• the infrastructure for visual and network data analytics
Learning outcomes - Skills

After taking this course, students should be able to:

  • Apply widely used software and analytics packages for visualization purposes
  • Conduct social network analyses based on social media and trace data
  • Combine different visualization and analysis methods to design network diagrams, conceptual maps, and meaningful visualizations.
General Competence

After taking this course, students should:

  • Have developed a holistic understanding for the role of the visual for business analytics and scientific research
  • Be up-to-date about current debates in this area
  • Be able to critically assess different data visualization approaches in terms of their strengths and weaknesses
  • Be able to reflect on the limitations of big data-based visual and statistical methods
  • Be aware of possible ethical implications of dealing with sometimes sensitive data, for example in terms of consent, fair use and general data protection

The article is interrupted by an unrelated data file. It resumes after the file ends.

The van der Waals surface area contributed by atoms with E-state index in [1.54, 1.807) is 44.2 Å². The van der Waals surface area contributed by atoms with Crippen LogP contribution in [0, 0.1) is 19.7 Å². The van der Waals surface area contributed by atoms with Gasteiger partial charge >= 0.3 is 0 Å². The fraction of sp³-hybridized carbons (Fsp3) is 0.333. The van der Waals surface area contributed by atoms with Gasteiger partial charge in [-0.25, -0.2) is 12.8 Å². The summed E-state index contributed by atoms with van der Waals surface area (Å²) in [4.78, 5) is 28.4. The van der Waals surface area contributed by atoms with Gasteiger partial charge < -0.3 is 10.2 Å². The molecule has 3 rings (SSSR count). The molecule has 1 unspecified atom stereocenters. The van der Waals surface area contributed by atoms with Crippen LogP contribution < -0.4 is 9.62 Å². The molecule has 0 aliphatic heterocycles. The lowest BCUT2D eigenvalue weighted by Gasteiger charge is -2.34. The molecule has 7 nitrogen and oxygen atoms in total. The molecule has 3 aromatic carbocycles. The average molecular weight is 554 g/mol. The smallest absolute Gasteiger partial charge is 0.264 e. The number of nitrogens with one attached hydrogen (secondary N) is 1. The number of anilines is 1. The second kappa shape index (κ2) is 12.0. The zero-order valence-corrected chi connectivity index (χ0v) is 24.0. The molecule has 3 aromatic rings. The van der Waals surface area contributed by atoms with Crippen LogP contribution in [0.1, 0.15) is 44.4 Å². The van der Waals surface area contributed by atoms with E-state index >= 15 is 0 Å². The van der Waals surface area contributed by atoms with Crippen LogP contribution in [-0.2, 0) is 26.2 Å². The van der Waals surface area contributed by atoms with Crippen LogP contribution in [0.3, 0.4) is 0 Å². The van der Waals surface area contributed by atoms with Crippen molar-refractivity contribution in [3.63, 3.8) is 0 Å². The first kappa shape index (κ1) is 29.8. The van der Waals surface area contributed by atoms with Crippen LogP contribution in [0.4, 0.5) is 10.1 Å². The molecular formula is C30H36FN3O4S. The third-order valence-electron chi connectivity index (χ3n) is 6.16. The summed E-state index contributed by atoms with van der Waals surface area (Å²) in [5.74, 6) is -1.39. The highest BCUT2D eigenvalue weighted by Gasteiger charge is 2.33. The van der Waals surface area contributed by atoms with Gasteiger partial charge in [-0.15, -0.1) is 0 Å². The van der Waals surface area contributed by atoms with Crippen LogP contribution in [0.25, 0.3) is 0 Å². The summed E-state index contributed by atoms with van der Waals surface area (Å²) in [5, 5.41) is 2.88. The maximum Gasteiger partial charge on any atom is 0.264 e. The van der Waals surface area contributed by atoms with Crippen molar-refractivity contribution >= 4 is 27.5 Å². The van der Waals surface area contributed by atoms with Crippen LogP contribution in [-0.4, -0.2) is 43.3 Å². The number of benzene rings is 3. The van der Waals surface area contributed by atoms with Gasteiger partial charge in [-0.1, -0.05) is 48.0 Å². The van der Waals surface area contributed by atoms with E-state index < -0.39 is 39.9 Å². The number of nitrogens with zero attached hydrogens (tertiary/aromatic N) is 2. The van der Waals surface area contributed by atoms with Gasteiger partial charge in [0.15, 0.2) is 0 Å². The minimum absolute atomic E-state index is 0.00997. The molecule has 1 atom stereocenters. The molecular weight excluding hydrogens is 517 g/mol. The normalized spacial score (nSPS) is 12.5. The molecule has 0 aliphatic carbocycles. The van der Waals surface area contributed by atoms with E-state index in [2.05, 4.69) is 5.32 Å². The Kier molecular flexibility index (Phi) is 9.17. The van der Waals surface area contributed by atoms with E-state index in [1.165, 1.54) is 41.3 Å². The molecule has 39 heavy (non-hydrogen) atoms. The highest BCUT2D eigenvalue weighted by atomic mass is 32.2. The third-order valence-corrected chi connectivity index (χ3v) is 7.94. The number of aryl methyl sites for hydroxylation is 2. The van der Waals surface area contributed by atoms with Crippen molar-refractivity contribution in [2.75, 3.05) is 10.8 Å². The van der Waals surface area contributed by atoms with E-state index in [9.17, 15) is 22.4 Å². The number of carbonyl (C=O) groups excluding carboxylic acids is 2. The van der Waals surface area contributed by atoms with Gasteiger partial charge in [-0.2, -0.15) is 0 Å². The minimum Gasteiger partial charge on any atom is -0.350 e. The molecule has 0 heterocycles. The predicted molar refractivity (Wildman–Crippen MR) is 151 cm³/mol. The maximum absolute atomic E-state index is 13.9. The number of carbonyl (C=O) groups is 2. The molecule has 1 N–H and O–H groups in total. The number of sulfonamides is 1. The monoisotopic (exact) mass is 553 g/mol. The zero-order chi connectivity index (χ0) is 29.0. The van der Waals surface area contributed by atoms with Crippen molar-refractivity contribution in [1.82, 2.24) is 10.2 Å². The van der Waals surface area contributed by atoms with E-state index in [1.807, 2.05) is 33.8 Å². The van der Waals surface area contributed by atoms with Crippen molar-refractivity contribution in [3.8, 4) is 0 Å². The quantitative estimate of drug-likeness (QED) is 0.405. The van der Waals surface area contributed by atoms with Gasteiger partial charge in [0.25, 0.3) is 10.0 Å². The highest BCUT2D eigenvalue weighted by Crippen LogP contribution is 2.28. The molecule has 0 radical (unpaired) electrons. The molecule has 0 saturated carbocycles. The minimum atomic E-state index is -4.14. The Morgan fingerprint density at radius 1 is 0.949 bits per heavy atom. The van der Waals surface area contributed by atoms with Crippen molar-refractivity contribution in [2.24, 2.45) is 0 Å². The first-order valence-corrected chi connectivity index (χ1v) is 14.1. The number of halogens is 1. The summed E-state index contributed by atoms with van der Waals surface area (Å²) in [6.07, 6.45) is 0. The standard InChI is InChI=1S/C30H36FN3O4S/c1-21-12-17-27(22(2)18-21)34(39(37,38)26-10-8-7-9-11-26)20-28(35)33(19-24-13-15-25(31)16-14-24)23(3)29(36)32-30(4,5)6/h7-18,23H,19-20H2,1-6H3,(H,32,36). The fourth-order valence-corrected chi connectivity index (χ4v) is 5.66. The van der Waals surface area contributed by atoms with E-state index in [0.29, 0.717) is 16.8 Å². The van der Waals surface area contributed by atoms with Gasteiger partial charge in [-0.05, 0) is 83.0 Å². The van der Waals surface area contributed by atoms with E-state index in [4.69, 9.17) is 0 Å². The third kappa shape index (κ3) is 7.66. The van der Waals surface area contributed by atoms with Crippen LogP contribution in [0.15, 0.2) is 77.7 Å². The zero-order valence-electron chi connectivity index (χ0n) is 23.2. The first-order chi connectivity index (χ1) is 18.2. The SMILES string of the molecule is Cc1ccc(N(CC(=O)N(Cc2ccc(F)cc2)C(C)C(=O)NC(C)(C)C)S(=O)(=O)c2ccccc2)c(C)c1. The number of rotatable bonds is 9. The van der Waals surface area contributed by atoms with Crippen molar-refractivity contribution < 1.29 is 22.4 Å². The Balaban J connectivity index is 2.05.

• Be able to interpreting data in a broader context
Course content

Data Visualization
An overview of data visualization techniques is given, showcasing current examples in the form of interesting research and company studies. Students will get a first grasp of practical questions and challenges related to visualizations that come with large amounts of often unstructured data. In addition, students will be provided with a course overview and detailed description of the assignment.  

Essentials of Data Collection
Sources for gathering data, from APIs to repositories to services will be introduced. The students will explore different software tools and learn how collect social media data.

Descriptive Data Visualization of Numerical Data
Based on data collected and sample data sets, students will learn how to visualize basic distributions and tendencies in data through scatterplots, bar charts, histograms and similar visualization techniques.

Visualization of Textual Data
Students will be exposed to methods for extracting information and insights from large volumes of unstructured text through text mining and subsequent visualization, using word clouds and sentiment analysis.

Principles of Social Network Analysis I
The scientific origins of social network analysis will be introduced, including some fundamental concepts from graph theory. Furthermore, students will be familiarized with concepts such as ego-, group-, and global networks, and their applicability to real-world challenges.